The latest from CCrane, called CCWITNESS. They just sold out their final stock. But looks like another version coming.
So handy - has 20 presets for timed recording - I record Rush during the day and CtoC over night - to listen in the morning without staying up all night.
Has many features, like fast forwarding to get thru the hours of talk radio VERY FAST. Handy enough to wear around the neck with supplied cord. etc
You could do both audio and video with your iPad while working out, especially if you use a treadmill.
I bought a refurbished 10” Toshiba Thrive and use it every day on the treadmill. In a few months, I taught myself how to use Photoshop by watching Youtube videos.
Now as I am about to retire, I have already started to restore historic (to us) family photos going back to the early 1800s.
suggest putting a few mp3 flies on a flash drive, plug it into your car, follow owners manual stereo instructions - should play your music files.
no need to buy and mess with an mp3 player.
I, too, thought I would have to buy an mp3 player for car, but decided to try a flash drive first - worked like a charm, and wonder why anyone would plug a player into their car when a flash drive works.
Probably just a different way of doing things. I haven’t bought a CD in probably 15 years. My collection is pretty large and all digital. Itunes is the most bloated, slow, confusing, POS I’ve ever tried to use with it.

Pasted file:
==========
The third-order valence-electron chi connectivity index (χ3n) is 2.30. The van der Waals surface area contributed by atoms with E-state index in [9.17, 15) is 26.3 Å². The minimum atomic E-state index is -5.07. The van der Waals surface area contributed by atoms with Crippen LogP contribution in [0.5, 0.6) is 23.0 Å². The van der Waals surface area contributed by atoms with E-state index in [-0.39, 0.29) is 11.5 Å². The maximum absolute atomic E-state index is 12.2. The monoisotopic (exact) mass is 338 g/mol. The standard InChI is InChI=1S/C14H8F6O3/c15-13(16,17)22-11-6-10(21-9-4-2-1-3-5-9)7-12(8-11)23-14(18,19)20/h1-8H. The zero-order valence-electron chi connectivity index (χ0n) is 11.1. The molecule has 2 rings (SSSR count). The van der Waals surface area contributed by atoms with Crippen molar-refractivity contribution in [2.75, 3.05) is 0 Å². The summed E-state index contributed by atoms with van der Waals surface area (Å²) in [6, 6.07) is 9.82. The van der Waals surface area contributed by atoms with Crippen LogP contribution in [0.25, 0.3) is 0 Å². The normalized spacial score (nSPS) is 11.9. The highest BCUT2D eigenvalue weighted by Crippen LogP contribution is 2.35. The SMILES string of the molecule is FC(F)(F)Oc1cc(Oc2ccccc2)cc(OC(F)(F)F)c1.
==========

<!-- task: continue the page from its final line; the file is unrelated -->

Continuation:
Granted, in my old age, I have little patience for bad UI design, so I’m probably pickier than most.
I’m also a Linux user and resent having to boot into Windoze or load a VM to use an inferior product, when there are at least 10 better choices that run natively in both Linux and Windows.
Based on what I've read on this thread, I may invest in an MP3 player later.
For now, however, I am going to buy three or four color coded flash drives for each genre of music I enjoy, drag and drop some songs from by CD collection, maybe 100 or so songs each, and then just change the flash drive according to my mood before the start of each drive.
About a hundred bucks, depending on the MP3 player.
If it's a new car then the radio should have somewhere you can plug in a thumb drive. Check the owners manual.
Something else to consider, if you have a smart phone (Android, etc.), is increasing the size of your SD memory card and storing music there for playback in your car. It’s cheaper than a new IPod, and an app like Meridian will fit your needs well.
Also, if you have a smart phone, try Subsonic - it is an application with two parts, a server running on your home computer and a client running in a browser or on your phone.
It allows you to stream ALL of the music on your home computer to your phone (for a nominal one time charge of around $20).
Lastly, if you do decide to go the iPod route, I would suggest going for one of the Nano models, as they have an ‘On-the-go Playlist’ feature that allows you to quickly add the song currently playing to a playlist; the use of playlists allows you to create lists of favorite songs for you, your wife, each child, particular moods, or genres (jazz, classical, etc.) This feature is available in the 5th Generation Nano and the iPod Classic, but not in the 6th Gen Nano or iPod Touch. IMHO, the OTG feature is the best iPod feature, and I would avoid models that don’t have it, no matter how “sexy” the video interface is...